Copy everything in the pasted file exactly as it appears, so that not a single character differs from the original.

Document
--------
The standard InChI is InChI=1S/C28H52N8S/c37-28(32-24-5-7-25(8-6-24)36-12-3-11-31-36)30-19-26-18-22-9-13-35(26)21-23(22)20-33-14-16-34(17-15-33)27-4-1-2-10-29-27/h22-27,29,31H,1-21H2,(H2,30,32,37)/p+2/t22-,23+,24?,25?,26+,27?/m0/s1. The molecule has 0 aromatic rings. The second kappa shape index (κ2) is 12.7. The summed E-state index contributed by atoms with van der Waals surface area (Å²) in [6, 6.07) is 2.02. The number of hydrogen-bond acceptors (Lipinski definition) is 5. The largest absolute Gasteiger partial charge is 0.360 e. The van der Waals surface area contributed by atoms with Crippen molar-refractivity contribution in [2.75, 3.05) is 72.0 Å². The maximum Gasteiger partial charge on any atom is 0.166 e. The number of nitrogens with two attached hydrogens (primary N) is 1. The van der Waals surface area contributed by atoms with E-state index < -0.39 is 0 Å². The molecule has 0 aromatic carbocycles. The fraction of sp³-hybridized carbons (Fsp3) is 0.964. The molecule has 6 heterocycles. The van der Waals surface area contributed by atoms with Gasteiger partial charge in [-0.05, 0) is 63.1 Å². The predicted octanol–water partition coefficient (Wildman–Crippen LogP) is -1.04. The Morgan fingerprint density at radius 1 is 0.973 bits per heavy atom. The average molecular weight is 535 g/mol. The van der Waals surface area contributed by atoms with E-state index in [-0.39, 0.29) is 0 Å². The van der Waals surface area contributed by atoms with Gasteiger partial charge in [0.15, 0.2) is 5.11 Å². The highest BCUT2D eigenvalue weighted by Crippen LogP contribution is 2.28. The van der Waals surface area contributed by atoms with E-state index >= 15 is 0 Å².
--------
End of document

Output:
The standard InChI is InChI=1S/C28H52N8S/c37-28(32-24-5-7-25(8-6-24)36-12-3-11-31-36)30-19-26-18-22-9-13-35(26)21-23(22)20-33-14-16-34(17-15-33)27-4-1-2-10-29-27/h22-27,29,31H,1-21H2,(H2,30,32,37)/p+2/t22-,23+,24?,25?,26+,27?/m0/s1. The molecule has 0 aromatic rings. The second kappa shape index (κ2) is 12.7. The summed E-state index contributed by atoms with van der Waals surface area (Å²) in [6, 6.07) is 2.02. The number of hydrogen-bond acceptors (Lipinski definition) is 5. The largest absolute Gasteiger partial charge is 0.360 e. The van der Waals surface area contributed by atoms with Crippen molar-refractivity contribution in [2.75, 3.05) is 72.0 Å². The maximum Gasteiger partial charge on any atom is 0.166 e. The number of nitrogens with two attached hydrogens (primary N) is 1. The van der Waals surface area contributed by atoms with E-state index < -0.39 is 0 Å². The molecule has 0 aromatic carbocycles. The fraction of sp³-hybridized carbons (Fsp3) is 0.964. The molecule has 6 heterocycles. The van der Waals surface area contributed by atoms with Gasteiger partial charge in [-0.05, 0) is 63.1 Å². The predicted octanol–water partition coefficient (Wildman–Crippen LogP) is -1.04. The Morgan fingerprint density at radius 1 is 0.973 bits per heavy atom. The average molecular weight is 535 g/mol. The van der Waals surface area contributed by atoms with E-state index in [-0.39, 0.29) is 0 Å². The van der Waals surface area contributed by atoms with Gasteiger partial charge in [0.15, 0.2) is 5.11 Å². The highest BCUT2D eigenvalue weighted by Crippen LogP contribution is 2.28. The van der Waals surface area contributed by atoms with E-state index >= 15 is 0 Å².